AFS Grants 2014: A Sneak Peek into Texas Filmmaking (Part One)


any rough times are now behind you

Congratulations are in order for several Austin and Texas filmmakers, as the Austin Film Society announced its 2014 AFS Grant recipients Tuesday. This year, $115,000 will be distributed to 40 individuals to help with production and distribution costs on a combined 37 feature and short films. Each year, we at Slackerwood look forward to this announcement because it provides a nice roundup of specific movies we can look forward to seeing in the coming months.

More than half of this year's grant recipients have never before received funding from AFS, and the remaining awardees include familiar Lone Star filmmakers like Andrew Bujalski, Yen Tan and John Fiege. All but three grants (not including Travel Grants) will assist Austin-based films -- there's a lot going on around here.

Here's an overview of this year's AFS Grant recipients along with a little context and background information. Let us know if you have anything to add, and feel free to reach out if you're involved with any of these projects and want to tell us more.

All That We Love (Narrative Feature)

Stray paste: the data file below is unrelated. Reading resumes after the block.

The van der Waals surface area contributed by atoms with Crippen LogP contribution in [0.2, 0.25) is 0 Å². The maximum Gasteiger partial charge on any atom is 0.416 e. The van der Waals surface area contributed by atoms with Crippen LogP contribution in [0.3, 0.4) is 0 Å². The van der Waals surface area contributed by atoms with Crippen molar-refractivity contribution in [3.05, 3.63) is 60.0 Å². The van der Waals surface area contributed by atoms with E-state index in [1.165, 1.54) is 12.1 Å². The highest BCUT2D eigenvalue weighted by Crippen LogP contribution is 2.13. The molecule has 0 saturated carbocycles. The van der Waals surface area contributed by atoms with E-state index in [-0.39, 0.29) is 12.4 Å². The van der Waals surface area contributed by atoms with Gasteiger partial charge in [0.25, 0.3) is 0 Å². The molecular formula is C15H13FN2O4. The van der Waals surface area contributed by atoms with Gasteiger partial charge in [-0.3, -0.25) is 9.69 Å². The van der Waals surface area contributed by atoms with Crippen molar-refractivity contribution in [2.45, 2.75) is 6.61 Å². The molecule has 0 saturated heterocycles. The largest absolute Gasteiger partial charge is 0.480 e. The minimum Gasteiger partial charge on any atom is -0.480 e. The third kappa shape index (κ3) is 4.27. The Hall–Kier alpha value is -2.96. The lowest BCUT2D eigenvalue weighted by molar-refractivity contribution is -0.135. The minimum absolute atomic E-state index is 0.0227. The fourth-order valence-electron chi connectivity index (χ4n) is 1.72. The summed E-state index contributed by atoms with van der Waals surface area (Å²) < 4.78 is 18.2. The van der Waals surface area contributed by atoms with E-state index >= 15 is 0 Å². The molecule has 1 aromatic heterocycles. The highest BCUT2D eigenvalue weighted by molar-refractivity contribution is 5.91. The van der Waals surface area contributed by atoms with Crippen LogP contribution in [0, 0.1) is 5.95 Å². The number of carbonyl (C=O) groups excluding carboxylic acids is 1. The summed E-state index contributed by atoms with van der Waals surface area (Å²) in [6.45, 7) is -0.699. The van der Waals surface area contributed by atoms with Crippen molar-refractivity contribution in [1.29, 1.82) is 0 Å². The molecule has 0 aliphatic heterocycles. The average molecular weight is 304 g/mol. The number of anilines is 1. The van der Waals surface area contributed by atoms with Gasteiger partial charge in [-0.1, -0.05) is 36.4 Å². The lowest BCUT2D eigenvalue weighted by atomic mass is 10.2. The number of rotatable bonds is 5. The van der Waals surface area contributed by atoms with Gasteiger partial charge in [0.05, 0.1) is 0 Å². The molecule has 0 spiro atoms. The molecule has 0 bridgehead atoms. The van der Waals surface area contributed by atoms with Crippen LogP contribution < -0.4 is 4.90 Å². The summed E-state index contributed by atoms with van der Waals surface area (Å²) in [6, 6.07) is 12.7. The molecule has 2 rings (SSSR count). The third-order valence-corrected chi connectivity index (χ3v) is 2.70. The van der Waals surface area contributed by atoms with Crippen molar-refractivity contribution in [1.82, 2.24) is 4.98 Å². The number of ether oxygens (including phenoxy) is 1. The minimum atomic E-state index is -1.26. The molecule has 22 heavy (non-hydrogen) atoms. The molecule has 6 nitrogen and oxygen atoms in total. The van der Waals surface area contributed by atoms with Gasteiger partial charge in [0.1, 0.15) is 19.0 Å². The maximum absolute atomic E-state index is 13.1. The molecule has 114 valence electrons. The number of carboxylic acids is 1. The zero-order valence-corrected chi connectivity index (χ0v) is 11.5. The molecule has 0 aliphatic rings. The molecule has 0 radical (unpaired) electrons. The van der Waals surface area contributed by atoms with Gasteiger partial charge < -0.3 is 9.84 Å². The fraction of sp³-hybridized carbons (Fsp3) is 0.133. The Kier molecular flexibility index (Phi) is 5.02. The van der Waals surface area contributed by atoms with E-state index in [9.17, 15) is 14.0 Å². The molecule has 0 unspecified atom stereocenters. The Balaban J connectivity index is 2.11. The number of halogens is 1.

• The grant: $2,500 (AFS Grant Award) for production and $5,000 (MPS Camera Award) for camera package and equipment rentals
  • The blurb: "The death of a beloved pet compels a middle-aged man to examine the fragility of his present relationships."
  • The filmmaker: Director Yen Tan used to live in Dallas but now calls Austin home. He's best known for Pit Stop (Debbie's review), a 2011 and 2013 AFS Grant winner (for production and then distribution costs), screened at Sundance and SXSW, and won the Texas Grand Jury Prize at the Dallas International Film Festival.
  • The production: The film is written by Tan and Clay Liford (also an AFS Grant recipient this year, as you'll see below), and it's produced by Jonathan Duffy and Kelly Williams, who worked on Pit Stop and Hellion.
  • Other notes: Tan recently collaborated with Dallas/Fort Worth filmmaker and Pit Stop co-writer David Lowery on a short film, Until We Could, which screened at Outfest in Los Angeles.

Anthropocene (Documentary Feature)

  • The grant: $2,500 for production
  • The blurb: "Through the stories, emotions and visual poetry found in humanity's complex relationships with nature, Anthropocene visits every continent on Earth to create a provocative portrait of a new geologic era marked by the sixth mass extinction of species, and the permanent imprint of human beings upon every aspect of the planet."
  • The filmmaker: John Fiege is an Austin resident, University of Texas Film graduate, and previously received AFS Grants for two feature docs: Mississippi Chicken in 2004 and SXSW 2013 selection Above All Else (Don's review, Elizabeth's interview). Fiege has also worked as a cinematographer on locally made films No No: A Dockumentary, Inside the Circle and The Least of These.